Tuesday, May 14, 2013

Review: Sherlock Holmes and the Needle's Eye

"Sherlock Holmes and the Needle's Eye" reads far too much like a children's story, or, more to the point, like a Vacation Bible School drama based on a famous character of adventure. Holmes visits a scene or two, then he reads Scripture, often from memory, and then he proceeds to answer questions. The questions posed were interesting, and the book was a fun read, but it all seemed out of place and a bit too close to Bible Man.

Len Bailey offers plenty of fascinating points, and his narrative has the same feel as the original Sherlock Holmes stories, but as Holmes time travels to Biblical times, what he witnesses hardly seems necessary his conclusions. The trips serve only to point out where in the Bible Holmes can make connections.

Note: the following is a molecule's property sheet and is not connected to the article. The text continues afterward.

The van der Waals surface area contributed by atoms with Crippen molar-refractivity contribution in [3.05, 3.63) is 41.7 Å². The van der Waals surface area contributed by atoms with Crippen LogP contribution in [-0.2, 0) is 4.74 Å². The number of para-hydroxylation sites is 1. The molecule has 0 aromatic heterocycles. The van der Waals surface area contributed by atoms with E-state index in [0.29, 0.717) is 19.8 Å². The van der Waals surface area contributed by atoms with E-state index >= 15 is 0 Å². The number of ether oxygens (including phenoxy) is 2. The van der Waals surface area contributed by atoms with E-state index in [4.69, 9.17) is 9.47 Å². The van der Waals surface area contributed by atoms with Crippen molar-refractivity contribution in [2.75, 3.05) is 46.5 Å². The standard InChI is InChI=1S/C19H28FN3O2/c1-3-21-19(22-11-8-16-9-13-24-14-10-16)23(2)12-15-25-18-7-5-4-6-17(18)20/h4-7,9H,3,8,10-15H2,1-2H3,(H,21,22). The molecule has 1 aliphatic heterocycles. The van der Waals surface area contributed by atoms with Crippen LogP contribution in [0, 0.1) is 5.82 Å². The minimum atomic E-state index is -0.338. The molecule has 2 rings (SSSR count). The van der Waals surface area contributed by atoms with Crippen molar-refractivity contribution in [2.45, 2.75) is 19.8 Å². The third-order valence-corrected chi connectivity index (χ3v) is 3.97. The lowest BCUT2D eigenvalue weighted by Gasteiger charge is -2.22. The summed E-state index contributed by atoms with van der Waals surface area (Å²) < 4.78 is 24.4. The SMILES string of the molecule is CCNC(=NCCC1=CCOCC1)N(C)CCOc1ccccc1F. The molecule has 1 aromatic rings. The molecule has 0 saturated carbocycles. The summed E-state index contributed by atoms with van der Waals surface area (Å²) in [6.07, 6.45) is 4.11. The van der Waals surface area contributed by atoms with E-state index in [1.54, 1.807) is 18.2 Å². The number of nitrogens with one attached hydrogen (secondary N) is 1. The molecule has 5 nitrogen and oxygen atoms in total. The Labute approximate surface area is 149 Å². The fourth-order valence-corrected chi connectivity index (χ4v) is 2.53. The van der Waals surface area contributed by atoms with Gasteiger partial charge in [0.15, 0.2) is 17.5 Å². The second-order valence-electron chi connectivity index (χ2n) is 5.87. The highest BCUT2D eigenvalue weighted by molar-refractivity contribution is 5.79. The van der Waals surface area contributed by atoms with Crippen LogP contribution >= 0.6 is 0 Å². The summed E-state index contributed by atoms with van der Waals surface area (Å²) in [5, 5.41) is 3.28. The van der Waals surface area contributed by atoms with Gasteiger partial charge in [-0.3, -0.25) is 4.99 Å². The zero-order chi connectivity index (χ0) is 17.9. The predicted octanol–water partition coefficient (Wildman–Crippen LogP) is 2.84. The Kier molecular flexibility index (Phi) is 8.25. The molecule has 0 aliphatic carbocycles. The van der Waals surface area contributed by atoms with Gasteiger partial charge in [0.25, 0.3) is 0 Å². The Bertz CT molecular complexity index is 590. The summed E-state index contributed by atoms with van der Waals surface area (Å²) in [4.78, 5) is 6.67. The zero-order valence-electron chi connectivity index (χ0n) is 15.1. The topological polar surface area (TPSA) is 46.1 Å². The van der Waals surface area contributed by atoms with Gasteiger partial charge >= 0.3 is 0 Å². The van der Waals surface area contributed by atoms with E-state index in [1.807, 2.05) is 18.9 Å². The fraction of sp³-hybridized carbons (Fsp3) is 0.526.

I like the concept of Dr. Watson being the one with faith while Holmes stays critical of the Bible, but Holmes' character and his reactions to the miraculous things he witnesses make his character confusing and difficult to understand. And why would Holmes accept a challenge from a client to do Biblical research in the first place? It's not real mystery. It's theology and Biblical study.

Furthermore, the mystery behind the Needle's Eye, which allows Holmes to time travel, is never full developed. The beginnings of the machine come from the villain Moriarty, but where the machine takes Holmes seems to be determined by the mysterious client, who leaves calling cards with questions to be solved, both in Biblical locations and in Holmes' London haunts.

* Disclaimer: I received this book for free from BookSneeze in exchange for my honest review.

1 comment:

Faith Hope Cherrytea said...

thanks for the helpful insights in this review..